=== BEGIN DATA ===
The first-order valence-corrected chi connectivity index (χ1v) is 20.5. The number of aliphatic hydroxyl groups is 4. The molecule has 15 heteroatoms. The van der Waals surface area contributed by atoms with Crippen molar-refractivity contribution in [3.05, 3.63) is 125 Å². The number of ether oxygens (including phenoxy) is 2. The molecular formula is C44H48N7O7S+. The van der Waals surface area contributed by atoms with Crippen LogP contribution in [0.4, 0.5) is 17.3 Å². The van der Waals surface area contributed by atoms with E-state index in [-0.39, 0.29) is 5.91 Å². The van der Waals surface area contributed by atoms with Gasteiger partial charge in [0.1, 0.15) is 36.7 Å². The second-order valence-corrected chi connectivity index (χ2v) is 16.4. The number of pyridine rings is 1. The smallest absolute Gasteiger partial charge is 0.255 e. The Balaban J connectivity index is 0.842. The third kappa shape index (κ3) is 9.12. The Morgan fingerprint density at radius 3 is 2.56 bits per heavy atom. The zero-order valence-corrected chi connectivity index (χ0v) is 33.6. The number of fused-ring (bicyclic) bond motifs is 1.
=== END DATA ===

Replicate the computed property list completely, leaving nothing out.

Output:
The first-order valence-corrected chi connectivity index (χ1v) is 20.5. The number of aliphatic hydroxyl groups is 4. The molecule has 15 heteroatoms. The van der Waals surface area contributed by atoms with Crippen molar-refractivity contribution in [3.05, 3.63) is 125 Å². The number of ether oxygens (including phenoxy) is 2. The molecular formula is C44H48N7O7S+. The van der Waals surface area contributed by atoms with Crippen LogP contribution in [0.4, 0.5) is 17.3 Å². The van der Waals surface area contributed by atoms with E-state index in [-0.39, 0.29) is 5.91 Å². The van der Waals surface area contributed by atoms with Gasteiger partial charge in [0.1, 0.15) is 36.7 Å². The second-order valence-corrected chi connectivity index (χ2v) is 16.4. The number of pyridine rings is 1. The smallest absolute Gasteiger partial charge is 0.255 e. The Balaban J connectivity index is 0.842. The third kappa shape index (κ3) is 9.12. The Morgan fingerprint density at radius 3 is 2.56 bits per heavy atom. The zero-order valence-corrected chi connectivity index (χ0v) is 33.6. The number of fused-ring (bicyclic) bond motifs is 1.